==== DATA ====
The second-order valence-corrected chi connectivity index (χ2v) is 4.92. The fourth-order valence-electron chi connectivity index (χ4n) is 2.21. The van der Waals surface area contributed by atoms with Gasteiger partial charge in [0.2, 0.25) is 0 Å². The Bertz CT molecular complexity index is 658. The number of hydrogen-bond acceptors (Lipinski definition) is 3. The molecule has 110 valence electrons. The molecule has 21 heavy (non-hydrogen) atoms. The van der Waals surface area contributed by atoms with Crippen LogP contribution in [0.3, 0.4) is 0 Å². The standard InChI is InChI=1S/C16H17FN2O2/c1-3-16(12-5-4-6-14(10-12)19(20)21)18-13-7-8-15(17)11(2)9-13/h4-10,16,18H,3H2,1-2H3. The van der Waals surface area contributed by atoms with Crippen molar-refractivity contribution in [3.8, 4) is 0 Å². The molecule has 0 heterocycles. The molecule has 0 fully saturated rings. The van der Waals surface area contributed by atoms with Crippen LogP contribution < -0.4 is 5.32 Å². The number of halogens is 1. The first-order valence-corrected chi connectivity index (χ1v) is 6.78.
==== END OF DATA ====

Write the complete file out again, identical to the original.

The second-order valence-corrected chi connectivity index (χ2v) is 4.92. The fourth-order valence-electron chi connectivity index (χ4n) is 2.21. The van der Waals surface area contributed by atoms with Gasteiger partial charge in [0.2, 0.25) is 0 Å². The Bertz CT molecular complexity index is 658. The number of hydrogen-bond acceptors (Lipinski definition) is 3. The molecule has 110 valence electrons. The molecule has 21 heavy (non-hydrogen) atoms. The van der Waals surface area contributed by atoms with Crippen LogP contribution in [0.3, 0.4) is 0 Å². The standard InChI is InChI=1S/C16H17FN2O2/c1-3-16(12-5-4-6-14(10-12)19(20)21)18-13-7-8-15(17)11(2)9-13/h4-10,16,18H,3H2,1-2H3. The van der Waals surface area contributed by atoms with Crippen molar-refractivity contribution in [3.8, 4) is 0 Å². The molecule has 0 heterocycles. The molecule has 0 fully saturated rings. The van der Waals surface area contributed by atoms with Crippen LogP contribution < -0.4 is 5.32 Å². The number of halogens is 1. The first-order valence-corrected chi connectivity index (χ1v) is 6.78.